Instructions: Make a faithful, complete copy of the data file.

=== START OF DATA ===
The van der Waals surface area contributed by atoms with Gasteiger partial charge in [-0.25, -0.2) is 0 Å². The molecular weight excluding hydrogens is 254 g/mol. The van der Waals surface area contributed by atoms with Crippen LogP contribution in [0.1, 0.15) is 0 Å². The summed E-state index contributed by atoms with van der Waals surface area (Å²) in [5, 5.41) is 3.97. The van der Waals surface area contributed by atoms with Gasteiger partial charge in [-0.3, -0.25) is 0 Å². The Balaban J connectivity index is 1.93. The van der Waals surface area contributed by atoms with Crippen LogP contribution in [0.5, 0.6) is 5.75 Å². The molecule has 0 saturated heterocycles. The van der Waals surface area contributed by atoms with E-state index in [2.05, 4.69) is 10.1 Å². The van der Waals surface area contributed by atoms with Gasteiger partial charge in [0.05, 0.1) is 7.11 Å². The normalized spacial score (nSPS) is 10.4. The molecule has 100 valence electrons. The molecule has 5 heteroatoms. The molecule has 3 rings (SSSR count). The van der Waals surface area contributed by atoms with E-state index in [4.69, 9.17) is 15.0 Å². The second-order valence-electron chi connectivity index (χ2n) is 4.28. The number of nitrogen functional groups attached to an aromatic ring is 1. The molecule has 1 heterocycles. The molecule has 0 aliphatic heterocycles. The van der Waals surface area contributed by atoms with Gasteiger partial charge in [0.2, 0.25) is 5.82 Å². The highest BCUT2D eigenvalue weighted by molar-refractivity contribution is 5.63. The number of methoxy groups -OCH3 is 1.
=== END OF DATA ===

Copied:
The van der Waals surface area contributed by atoms with Gasteiger partial charge in [-0.25, -0.2) is 0 Å². The molecular weight excluding hydrogens is 254 g/mol. The van der Waals surface area contributed by atoms with Crippen LogP contribution in [0.1, 0.15) is 0 Å². The summed E-state index contributed by atoms with van der Waals surface area (Å²) in [5, 5.41) is 3.97. The van der Waals surface area contributed by atoms with Gasteiger partial charge in [-0.3, -0.25) is 0 Å². The Balaban J connectivity index is 1.93. The van der Waals surface area contributed by atoms with Crippen LogP contribution in [0.5, 0.6) is 5.75 Å². The molecule has 0 saturated heterocycles. The van der Waals surface area contributed by atoms with E-state index in [2.05, 4.69) is 10.1 Å². The van der Waals surface area contributed by atoms with Gasteiger partial charge in [0.05, 0.1) is 7.11 Å². The normalized spacial score (nSPS) is 10.4. The molecule has 100 valence electrons. The molecule has 5 heteroatoms. The molecule has 3 rings (SSSR count). The van der Waals surface area contributed by atoms with E-state index in [4.69, 9.17) is 15.0 Å². The second-order valence-electron chi connectivity index (χ2n) is 4.28. The number of nitrogen functional groups attached to an aromatic ring is 1. The molecule has 1 heterocycles. The molecule has 0 aliphatic heterocycles. The van der Waals surface area contributed by atoms with Gasteiger partial charge in [0.2, 0.25) is 5.82 Å². The highest BCUT2D eigenvalue weighted by molar-refractivity contribution is 5.63. The number of methoxy groups -OCH3 is 1.